Role: UX Designer Intern (Remote)
Client: Information & Technology Services. (ITS) at University of Michigan 
​​​​​​​​​​​​​Duration:  May 2020 - Aug 2020
Methods & Tools: Discovery, Research, Brainstorm, Sketch, Wireframe, & Prototype, Test & Evaluation, Adobe Illustrator & Content Management System 
Description: Enhance the service strategy of the organization by optimizing the digital signage service offering​​​​​​​
The Vision 
Make Sign Builder's Lives Easier
To address the needs of signage customers, ITS wanted to develop guidelines and recommendations for how to improve and maximize the value of the digital signage service. 
The Solution
A Short-Cut to Digital Signage  
Pre-built Digital Signage Templates 
Designed and developed 15 digital sign templates that adhere to & promote digital signage best practices
Templates are designed to fit common signage use cases providing customers with a jumpstart on their digital signage 
Customizable to address needs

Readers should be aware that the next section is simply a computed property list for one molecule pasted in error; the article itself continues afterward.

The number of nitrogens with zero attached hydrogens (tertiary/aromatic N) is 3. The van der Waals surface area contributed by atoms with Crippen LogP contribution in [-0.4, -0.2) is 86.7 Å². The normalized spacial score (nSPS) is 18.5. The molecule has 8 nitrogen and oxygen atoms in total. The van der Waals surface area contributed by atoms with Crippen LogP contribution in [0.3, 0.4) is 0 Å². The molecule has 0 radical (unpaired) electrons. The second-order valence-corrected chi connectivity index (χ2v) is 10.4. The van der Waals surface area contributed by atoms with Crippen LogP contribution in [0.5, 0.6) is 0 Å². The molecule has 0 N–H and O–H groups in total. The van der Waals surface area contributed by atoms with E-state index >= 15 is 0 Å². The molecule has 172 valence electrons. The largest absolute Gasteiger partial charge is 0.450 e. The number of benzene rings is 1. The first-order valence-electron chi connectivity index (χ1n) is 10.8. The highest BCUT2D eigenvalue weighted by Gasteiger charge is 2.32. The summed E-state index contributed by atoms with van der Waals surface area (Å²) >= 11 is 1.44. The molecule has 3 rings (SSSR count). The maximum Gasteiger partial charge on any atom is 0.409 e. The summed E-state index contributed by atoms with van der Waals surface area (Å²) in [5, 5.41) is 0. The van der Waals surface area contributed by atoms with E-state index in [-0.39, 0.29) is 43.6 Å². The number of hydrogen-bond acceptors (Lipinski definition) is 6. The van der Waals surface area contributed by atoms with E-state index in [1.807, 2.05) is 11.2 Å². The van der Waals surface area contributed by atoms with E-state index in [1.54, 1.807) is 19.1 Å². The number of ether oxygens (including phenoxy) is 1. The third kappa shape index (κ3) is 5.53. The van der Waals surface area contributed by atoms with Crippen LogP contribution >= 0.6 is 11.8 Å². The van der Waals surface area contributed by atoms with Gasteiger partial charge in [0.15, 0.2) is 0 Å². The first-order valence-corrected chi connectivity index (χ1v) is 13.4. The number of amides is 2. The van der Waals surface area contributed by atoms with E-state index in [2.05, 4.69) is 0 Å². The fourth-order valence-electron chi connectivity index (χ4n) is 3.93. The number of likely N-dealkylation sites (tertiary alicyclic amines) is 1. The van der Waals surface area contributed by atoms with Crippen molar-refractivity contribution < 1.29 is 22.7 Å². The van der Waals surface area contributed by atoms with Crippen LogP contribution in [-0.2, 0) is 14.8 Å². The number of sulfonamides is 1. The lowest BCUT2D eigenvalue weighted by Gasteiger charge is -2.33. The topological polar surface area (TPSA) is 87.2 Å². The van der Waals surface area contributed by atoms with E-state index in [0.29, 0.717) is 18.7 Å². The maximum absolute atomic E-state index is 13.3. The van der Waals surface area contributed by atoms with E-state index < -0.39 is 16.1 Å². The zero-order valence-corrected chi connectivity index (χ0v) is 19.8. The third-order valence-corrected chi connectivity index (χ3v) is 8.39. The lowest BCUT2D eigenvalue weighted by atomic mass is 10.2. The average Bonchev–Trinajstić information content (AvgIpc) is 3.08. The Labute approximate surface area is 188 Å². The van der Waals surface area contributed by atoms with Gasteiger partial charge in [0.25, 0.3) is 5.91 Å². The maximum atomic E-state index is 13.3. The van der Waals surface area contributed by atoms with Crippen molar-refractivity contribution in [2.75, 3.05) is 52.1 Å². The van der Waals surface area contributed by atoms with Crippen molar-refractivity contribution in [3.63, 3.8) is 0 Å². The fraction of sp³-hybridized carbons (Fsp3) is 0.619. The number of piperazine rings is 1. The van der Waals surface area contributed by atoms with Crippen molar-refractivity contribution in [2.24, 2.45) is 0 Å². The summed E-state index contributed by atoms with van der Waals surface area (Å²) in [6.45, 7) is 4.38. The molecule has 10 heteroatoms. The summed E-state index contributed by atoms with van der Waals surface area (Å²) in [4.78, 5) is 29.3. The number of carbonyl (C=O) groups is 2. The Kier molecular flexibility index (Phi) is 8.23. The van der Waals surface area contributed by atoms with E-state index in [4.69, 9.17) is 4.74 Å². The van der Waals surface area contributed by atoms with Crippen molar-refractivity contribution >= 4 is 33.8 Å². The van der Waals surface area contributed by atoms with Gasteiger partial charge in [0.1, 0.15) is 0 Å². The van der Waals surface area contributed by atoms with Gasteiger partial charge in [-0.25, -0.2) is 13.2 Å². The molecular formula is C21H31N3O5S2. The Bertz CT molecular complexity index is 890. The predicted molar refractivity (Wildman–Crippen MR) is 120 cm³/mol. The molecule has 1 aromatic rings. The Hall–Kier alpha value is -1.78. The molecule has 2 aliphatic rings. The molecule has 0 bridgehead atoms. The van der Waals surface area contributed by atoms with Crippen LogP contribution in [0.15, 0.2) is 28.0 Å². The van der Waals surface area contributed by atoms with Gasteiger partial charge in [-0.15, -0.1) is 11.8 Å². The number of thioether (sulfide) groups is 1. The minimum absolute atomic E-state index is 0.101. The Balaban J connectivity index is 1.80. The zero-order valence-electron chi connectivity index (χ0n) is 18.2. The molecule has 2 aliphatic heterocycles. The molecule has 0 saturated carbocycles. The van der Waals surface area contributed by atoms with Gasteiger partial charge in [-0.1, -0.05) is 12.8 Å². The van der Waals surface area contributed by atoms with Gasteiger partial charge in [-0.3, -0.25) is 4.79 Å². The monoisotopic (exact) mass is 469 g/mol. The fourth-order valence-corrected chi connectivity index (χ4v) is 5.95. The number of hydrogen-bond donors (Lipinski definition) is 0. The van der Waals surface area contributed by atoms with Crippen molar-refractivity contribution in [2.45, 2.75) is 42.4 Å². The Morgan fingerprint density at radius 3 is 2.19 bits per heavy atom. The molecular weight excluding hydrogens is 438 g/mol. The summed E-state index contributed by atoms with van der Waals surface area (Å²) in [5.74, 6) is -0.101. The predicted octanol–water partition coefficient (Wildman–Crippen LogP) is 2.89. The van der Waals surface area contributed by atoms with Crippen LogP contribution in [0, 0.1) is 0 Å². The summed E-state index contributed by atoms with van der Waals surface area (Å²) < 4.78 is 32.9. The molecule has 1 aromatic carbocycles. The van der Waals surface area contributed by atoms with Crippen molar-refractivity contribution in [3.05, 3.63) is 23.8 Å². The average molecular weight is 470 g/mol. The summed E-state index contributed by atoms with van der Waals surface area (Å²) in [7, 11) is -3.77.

Template Storefront 
Allows sign builders to access and utilize pre-built signage templates 
Pre-built Digital Signage Templates
Template Storefont 
Improving the Approach to Digital Signage 
Digital Signage Best Practices Guidebook
Resource for sign builder's to learn about how to effectively communicate their message on a digital sign. 
Digital Signage Design Tips Infographic 
Provides a bird's eye view of digital signage best practices 
Digital Signage Best Practice Guidebook
Digital Signage Design Tips Infographic 
The Adventure 
Discovery on the Digital Signage Service
ITS manages the hardware, but customers are on their own when it comes to content presentation 
ITS manages over 800 digital signs across U-M campus
Core signage service limited to: infrastructure, CMS platform, & how to use the CMS. 
Pain point: With signage being used for visual communication customers often expect more guidance on ways to effectively communicate their message. 
Requirements: 
1. A toolkit for sign builders  
2. Customizable solution to address range of sign builders 

Empathy Building: Walking in a Digital Signage Customer's Shoes
1. ...And other duties as assigned
Most sign builders inherit their signage responsibilities and are responsible for managing sign content in addition to their primary job. 
2. Most signage customers are not designers
Many sign builders are not familiar with design and digital signage best practices.